These guys were pretty convincing. And the island did appear to have a nice set-up. The crew took a chance and agreed the boat would stop here. The fate of my parents and everyone else on that boat would be decided here on this island: Pulau Tengah.
UN refugee registration cards from Pulau Tengah
What was life like on Pulau Tengah?
My parents lived on Pulau Tengah from March 31 to June 23, 1978 – just barely three months.
At that time, there were seven or eight main shelters at the camp, side by side on the beach. Some of them can be seen in the background of this photo below. The camp would grow and the shelters would become more elaborate in the years that followed. But this is how my parents remember the camp:
Photo courtesy of RefugeeCamps.net
The shelters were basic: straw roofing held up by wooden poles. Long wooden planks that ran the length of the shelter were the “beds,” and you just got in where you fit in. You were assigned a plot of wood and that was your space.
Aunt Hai tells me she worried about bed bugs, so she made hammocks out of fishing nets for everyone to sleep in instead.
My cousin Tuan (11 years old at the time) tells me that on the first night, he slept out on the beach because the sand was much cooler and more comfortable. Pulau Tengah is a tropical island, and nights at the camp got really hot – sometimes unbearably hot. Dad tells me he did the same, but for a different reason – there wasn’t room in the camp for him. It was such a common sight to see refugees sleeping everywhere that others on the beach would just step around you as you slept.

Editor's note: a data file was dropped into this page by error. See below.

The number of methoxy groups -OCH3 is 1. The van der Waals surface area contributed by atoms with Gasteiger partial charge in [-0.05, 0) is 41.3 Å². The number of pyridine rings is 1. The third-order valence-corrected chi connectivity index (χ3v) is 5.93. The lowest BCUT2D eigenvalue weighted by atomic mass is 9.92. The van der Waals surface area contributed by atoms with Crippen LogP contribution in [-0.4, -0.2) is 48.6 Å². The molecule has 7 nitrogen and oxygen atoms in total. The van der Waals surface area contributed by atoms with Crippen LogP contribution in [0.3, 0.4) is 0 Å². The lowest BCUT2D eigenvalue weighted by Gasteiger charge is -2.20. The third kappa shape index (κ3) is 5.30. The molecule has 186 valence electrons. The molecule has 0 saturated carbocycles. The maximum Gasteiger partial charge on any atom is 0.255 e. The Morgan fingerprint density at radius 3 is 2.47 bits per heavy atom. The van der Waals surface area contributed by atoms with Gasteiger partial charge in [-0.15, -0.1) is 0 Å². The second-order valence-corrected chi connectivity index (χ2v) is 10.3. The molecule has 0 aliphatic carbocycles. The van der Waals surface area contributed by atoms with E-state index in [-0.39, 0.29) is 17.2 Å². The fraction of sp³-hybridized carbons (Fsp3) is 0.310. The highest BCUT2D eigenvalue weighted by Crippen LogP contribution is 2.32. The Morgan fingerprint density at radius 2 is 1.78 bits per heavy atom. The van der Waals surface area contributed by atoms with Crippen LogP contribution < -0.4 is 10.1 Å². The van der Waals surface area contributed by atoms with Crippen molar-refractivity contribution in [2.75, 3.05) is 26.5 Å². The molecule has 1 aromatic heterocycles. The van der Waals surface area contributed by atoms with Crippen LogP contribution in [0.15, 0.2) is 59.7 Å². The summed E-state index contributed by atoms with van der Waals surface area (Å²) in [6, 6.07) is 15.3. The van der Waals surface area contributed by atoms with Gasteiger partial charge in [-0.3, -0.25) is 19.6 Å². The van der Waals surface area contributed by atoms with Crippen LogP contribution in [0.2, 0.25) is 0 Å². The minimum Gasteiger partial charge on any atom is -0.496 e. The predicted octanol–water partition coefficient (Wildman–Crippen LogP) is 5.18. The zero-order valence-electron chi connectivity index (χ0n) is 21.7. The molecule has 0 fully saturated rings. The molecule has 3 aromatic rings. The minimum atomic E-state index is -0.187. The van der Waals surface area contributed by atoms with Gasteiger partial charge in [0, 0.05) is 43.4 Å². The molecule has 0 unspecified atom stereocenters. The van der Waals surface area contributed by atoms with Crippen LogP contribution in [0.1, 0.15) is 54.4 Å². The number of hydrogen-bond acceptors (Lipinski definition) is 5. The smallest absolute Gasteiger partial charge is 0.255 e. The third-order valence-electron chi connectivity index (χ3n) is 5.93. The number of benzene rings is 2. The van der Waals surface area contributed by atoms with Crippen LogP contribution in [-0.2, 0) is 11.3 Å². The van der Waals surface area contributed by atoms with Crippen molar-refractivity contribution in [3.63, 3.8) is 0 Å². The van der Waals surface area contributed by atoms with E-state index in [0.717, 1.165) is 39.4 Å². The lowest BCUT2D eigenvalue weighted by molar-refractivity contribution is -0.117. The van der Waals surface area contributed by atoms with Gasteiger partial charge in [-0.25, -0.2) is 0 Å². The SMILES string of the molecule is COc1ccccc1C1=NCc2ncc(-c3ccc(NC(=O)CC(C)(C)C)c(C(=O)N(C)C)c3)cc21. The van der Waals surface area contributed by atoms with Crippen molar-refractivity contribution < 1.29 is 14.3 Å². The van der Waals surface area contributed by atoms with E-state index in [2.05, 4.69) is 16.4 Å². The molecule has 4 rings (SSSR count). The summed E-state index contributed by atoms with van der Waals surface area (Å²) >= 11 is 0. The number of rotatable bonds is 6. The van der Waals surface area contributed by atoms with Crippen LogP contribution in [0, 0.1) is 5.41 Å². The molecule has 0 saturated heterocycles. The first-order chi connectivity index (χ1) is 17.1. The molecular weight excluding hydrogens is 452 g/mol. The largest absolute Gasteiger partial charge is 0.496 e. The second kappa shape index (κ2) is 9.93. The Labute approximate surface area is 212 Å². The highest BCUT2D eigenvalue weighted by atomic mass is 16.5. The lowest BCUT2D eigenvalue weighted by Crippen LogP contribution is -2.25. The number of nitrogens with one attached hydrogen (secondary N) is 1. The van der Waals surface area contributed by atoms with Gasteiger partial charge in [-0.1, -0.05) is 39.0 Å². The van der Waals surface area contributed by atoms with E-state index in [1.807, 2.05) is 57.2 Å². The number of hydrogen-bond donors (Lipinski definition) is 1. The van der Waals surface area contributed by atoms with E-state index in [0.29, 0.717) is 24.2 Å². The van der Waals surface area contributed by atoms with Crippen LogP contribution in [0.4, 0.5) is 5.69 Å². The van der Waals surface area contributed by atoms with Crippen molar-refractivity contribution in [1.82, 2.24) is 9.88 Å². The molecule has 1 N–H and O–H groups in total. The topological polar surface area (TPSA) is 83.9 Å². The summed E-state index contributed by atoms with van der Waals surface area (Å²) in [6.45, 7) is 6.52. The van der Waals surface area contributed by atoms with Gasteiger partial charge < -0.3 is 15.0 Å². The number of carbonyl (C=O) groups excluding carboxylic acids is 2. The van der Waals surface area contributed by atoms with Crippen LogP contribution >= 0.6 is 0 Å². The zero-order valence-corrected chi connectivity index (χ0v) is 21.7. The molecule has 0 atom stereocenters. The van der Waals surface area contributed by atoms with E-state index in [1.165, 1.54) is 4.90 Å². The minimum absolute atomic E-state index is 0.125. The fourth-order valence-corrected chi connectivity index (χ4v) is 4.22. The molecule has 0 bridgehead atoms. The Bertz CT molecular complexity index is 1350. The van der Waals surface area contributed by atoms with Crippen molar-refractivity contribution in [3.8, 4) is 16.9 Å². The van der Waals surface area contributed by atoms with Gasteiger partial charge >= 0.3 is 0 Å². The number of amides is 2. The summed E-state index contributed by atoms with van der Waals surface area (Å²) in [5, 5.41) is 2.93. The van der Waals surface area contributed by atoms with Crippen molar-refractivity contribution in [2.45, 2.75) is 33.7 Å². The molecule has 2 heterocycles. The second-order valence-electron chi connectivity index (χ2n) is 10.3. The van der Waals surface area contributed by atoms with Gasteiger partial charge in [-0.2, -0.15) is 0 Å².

Food was provided but everyone was responsible for preparing it themselves. Kitchen areas were equipped with oil burners and other supplies to cook with. Every day, a boat from the Malaysian mainland came to deliver fresh foods, and once a week, it came with dry foods like rice, ramen and sugar.
Five days a week, they were given fish. Twice a week, they’d get chicken or beef (no pork, since Malaysia is a Muslim country).
Sandwiches were provided occasionally, and my parents tell me these were quite a treat. They’d never eaten regular white bread before. Even though all they had to put in their sandwiches was butter and sugar, they tasted amazing. In fact, my mom tells me they ate better on the island than they had back in Vietnam. The food at the refugee camp was basic, but to them, it was glorious!
Soda was a huge treat as well. My dad remembers he got to drink one Coca Cola during his time on the island. Mom was a cutie pie, so boys were happy to share their sodas with her any time, haha.
For refugees who somehow managed to get to the island with gold and US dollars (the two most universal currencies at the time), it was commonplace to pay the locals to pick up luxuries from the mainland such as boomboxes, batteries and cassette tapes to enjoy on the island. Soccer balls, volleyballs and badminton nets could be found around the island too.
Day in and day out, it was mostly a waiting game on Pulau Tengah. Waiting to be interviewed by various countries, waiting to find out if a country had accepted you. Just waiting.
Eating, sleeping, swimming, socializing…waiting.